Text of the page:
The heavy wooden door opened onto a series of squared-off brick passageways, open to the elements, yet almost private, with their series of variegated columns and keyhole windows. We stepped into a series of garden rooms, high above the rest of the city.
According to the signs, the gardens feature a café in warmer weather, but I was glad it was too cold for icy glasses of Coke and petit fours. The gardens belonged to me and Alex, and we roamed through it, peering through windows and looking at the wildness that had been brought on by the waning Fall.
“I bet this is beautiful when it’s all blooming,” I said.
We stopped to look at birds playing in a dry fountain, admired the stone work, peered through an opening in the wall toward the George Washington Bridge in the distance.
Then I caught site of the tree I had seen from below the Cloisters.
“I don’t think that’s an apple tree at all,” I said. “It’s a quince!”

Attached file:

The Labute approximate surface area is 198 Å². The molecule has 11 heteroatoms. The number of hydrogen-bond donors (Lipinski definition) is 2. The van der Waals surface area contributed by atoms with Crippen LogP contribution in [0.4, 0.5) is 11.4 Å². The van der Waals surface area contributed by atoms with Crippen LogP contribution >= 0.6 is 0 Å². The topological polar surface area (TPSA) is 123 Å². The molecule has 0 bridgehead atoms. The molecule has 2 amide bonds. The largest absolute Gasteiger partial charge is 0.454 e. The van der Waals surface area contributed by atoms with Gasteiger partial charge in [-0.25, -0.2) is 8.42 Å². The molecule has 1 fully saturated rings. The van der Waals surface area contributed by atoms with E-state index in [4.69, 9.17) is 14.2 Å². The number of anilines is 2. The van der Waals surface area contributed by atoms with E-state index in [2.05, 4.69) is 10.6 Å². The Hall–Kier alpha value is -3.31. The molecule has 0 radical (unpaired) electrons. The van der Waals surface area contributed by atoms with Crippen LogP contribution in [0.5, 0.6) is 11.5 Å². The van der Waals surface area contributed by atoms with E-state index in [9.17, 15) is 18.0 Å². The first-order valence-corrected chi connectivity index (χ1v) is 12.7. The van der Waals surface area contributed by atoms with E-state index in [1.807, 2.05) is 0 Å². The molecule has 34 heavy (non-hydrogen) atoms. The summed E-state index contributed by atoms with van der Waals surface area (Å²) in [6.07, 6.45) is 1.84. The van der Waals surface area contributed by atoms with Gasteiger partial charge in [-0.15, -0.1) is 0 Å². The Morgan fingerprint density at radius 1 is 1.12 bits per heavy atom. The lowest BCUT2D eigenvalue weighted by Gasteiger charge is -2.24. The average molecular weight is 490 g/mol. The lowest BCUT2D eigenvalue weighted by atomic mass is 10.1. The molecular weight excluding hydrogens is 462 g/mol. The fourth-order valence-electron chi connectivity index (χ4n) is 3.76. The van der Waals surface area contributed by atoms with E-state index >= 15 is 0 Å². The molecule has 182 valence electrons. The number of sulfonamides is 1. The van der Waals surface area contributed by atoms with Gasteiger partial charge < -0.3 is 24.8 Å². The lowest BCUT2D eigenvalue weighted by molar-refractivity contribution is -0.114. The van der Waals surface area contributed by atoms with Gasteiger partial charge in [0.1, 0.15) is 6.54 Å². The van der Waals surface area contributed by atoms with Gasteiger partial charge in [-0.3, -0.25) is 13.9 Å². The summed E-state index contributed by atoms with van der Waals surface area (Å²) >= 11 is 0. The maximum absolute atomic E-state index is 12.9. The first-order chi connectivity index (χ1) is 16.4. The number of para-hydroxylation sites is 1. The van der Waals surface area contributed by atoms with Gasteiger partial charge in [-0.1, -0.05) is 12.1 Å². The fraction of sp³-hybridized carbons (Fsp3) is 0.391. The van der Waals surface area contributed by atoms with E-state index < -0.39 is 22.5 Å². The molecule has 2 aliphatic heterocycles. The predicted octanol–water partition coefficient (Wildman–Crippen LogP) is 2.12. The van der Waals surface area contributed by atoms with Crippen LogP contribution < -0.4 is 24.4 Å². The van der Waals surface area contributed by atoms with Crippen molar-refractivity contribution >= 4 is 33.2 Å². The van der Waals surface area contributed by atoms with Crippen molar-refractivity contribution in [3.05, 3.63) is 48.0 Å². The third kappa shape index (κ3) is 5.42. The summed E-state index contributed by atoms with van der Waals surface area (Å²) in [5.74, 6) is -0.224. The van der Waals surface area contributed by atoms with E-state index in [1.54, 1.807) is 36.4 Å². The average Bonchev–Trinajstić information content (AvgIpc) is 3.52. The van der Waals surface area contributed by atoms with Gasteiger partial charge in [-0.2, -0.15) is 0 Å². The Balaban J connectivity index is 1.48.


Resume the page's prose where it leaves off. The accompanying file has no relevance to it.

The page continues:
And sure enough, it was. Smack in the middle of the more open of the gardens, there were four quince trees still laden with overripe fruit.
The last time I had seen a quince tree was by the pool that our townhouse community in Madrid shared when I lived there growing up. All it took was the smell of the slightly decaying fruit to take me back there.
The rest of the garden showed what an amazing place it must be at the peak of its season, too. Ivy clambered the walls in thick swaths; three kinds of sage, each one bushier than the next, stood together; a huge ornamental cabbage would have lumbered about if it could have picked up its roots.
I spotted Lamb’s Ear and made Alex touch it—it is, after all, the softest plant in the world. And we took photos of each other in a variety of archways—if you can’t be photogenic at the Cloisters, you might not be photogenic anywhere, really…
In 20 minutes, we were thoroughly chilled by the November air and ready to return to the medieval art. We ducked back in the heavy door, and a few folks in the museum itself looked at us with surprise. Who would be outside on such a day? What could there possibly be to see?
All I can say is this: sometimes the best things in the world are behind the doors we aren’t sure about opening. The Cloisters gardens? They rank right up there.